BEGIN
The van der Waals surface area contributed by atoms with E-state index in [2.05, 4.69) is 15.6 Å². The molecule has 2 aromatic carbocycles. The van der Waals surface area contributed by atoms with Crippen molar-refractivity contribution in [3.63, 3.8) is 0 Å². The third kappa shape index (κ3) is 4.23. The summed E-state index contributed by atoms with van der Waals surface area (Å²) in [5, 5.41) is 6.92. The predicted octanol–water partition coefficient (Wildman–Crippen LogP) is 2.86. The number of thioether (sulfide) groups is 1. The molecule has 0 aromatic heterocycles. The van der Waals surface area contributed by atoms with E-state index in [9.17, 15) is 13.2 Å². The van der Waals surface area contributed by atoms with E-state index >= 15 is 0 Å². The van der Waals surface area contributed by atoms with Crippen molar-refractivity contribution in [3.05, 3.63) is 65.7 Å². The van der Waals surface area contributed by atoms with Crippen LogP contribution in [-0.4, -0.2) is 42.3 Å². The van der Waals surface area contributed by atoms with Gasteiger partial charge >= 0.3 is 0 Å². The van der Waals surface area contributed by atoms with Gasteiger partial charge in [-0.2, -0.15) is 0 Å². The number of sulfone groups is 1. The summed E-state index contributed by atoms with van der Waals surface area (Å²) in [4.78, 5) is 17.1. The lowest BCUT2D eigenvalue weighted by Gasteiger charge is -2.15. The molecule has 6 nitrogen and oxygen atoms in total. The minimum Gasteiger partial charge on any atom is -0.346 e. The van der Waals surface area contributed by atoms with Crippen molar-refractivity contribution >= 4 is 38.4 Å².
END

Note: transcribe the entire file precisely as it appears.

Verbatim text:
The van der Waals surface area contributed by atoms with E-state index in [2.05, 4.69) is 15.6 Å². The molecule has 2 aromatic carbocycles. The van der Waals surface area contributed by atoms with Crippen molar-refractivity contribution in [3.63, 3.8) is 0 Å². The third kappa shape index (κ3) is 4.23. The summed E-state index contributed by atoms with van der Waals surface area (Å²) in [5, 5.41) is 6.92. The predicted octanol–water partition coefficient (Wildman–Crippen LogP) is 2.86. The number of thioether (sulfide) groups is 1. The molecule has 0 aromatic heterocycles. The van der Waals surface area contributed by atoms with E-state index in [9.17, 15) is 13.2 Å². The van der Waals surface area contributed by atoms with E-state index >= 15 is 0 Å². The van der Waals surface area contributed by atoms with Crippen molar-refractivity contribution in [3.05, 3.63) is 65.7 Å². The van der Waals surface area contributed by atoms with Crippen LogP contribution in [-0.4, -0.2) is 42.3 Å². The van der Waals surface area contributed by atoms with Gasteiger partial charge >= 0.3 is 0 Å². The van der Waals surface area contributed by atoms with Gasteiger partial charge in [-0.2, -0.15) is 0 Å². The number of sulfone groups is 1. The summed E-state index contributed by atoms with van der Waals surface area (Å²) in [4.78, 5) is 17.1. The lowest BCUT2D eigenvalue weighted by Gasteiger charge is -2.15. The molecule has 6 nitrogen and oxygen atoms in total. The minimum Gasteiger partial charge on any atom is -0.346 e. The van der Waals surface area contributed by atoms with Crippen molar-refractivity contribution >= 4 is 38.4 Å².